A useful tool in risk analysis is scenario planning. More and more organizations are incorporating this tool into their strategic planning. The planning of scenarios, or scenario planning , is used to map the possible outcomes of a decision and, of course, the risks and opportunities inherent in the outcome. It is a tool that, given the impossibility of predicting events, can generate adaptability to the uncertainty of the future.
In the 1960s, Shell initiated the creation of a team responsible for scenario planning, which has developed a methodology that has allowed them to anticipate major changes and disruptions in the energy industry. The postwar period of the Second World War seemed to guarantee the stability of oil prices. However, in 1965, the team that would later be known as Shell Scenario Planning , was asked to think about reasons that would cause volatility in the energy market.
Thus, they began an analysis that led them to consider events in Israel, Iran and other countries in the Middle East, which they identified as a risk factor. They did not predict the explicit creation of OPEC, but they did manage to determine that a stable oil price scenario was more unlikely than it appeared. As a result of this work, Shell was prepared to face the energy crisis of 1973 and decided to incorporate scenario planning permanently into its decision-making strategy. Different media have attributed to this methodology the anticipation of events, the reappearance of Russia as an emerging power, the liberalization of global markets in the eighties and the emergence of China as the largest consumer of energy worldwide.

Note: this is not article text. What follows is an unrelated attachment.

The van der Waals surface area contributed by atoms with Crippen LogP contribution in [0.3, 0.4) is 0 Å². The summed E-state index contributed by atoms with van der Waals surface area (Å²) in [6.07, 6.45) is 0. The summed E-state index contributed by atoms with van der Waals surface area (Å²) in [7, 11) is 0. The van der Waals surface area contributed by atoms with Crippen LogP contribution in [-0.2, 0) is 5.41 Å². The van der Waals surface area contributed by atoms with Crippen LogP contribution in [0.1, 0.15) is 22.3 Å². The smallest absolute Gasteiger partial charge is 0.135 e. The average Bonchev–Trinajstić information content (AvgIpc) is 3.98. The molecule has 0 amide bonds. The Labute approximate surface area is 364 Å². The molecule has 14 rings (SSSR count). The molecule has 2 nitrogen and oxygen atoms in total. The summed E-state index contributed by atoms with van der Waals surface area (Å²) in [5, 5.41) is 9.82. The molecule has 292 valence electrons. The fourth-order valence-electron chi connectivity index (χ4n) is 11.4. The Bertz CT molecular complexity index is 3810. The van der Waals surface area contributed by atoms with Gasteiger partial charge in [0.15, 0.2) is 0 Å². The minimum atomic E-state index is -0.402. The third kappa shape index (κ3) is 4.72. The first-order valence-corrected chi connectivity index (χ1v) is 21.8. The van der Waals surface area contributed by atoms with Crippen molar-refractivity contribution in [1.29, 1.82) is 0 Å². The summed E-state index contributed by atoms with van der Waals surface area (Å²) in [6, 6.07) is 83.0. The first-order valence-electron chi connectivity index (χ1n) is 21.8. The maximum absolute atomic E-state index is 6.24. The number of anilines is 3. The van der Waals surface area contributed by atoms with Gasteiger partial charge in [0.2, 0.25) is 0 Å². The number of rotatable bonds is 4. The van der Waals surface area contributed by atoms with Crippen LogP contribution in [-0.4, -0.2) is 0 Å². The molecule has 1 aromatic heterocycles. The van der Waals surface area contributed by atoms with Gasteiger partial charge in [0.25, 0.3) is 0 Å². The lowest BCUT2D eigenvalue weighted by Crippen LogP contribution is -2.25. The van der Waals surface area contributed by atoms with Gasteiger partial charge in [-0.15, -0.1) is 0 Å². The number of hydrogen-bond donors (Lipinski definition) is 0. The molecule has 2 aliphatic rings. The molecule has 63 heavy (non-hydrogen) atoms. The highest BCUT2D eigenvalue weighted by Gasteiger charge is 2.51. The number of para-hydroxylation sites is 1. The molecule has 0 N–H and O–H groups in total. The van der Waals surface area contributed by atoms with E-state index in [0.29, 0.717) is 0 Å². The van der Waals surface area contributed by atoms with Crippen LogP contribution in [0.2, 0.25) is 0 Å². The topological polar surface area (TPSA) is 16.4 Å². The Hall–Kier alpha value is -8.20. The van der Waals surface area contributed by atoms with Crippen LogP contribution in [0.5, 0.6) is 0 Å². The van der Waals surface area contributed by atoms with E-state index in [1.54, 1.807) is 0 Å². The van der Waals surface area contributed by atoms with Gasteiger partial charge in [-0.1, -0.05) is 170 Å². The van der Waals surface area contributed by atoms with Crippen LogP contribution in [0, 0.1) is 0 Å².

Far from assuming the ability to predict events, Shell explains that it is just this inability that makes the Scenario Planning office necessary . Geraldine Wessing , Shell analyst, explains that we can only imagine the future based on past experiences. This sometimes leads decision makers to assume that the current course of action is the one that will remain, just as many oil companies assumed that the price of oil would remain stable after the Second World War.
The scenarios do not predict events, but help to understand the technological, social, demographic and political forces that affect companies and the way they evolve. Understanding these forces, in turn, stimulates the analysis of problems from multiple perspectives. This helps to contemplate trends that could impact the interests of organizations.
Approach Political Risks to provide you with the necessary advice in the implementation of scenario planning strategies to understand the trends that will impact your organization. Write to firstname.lastname@example.org .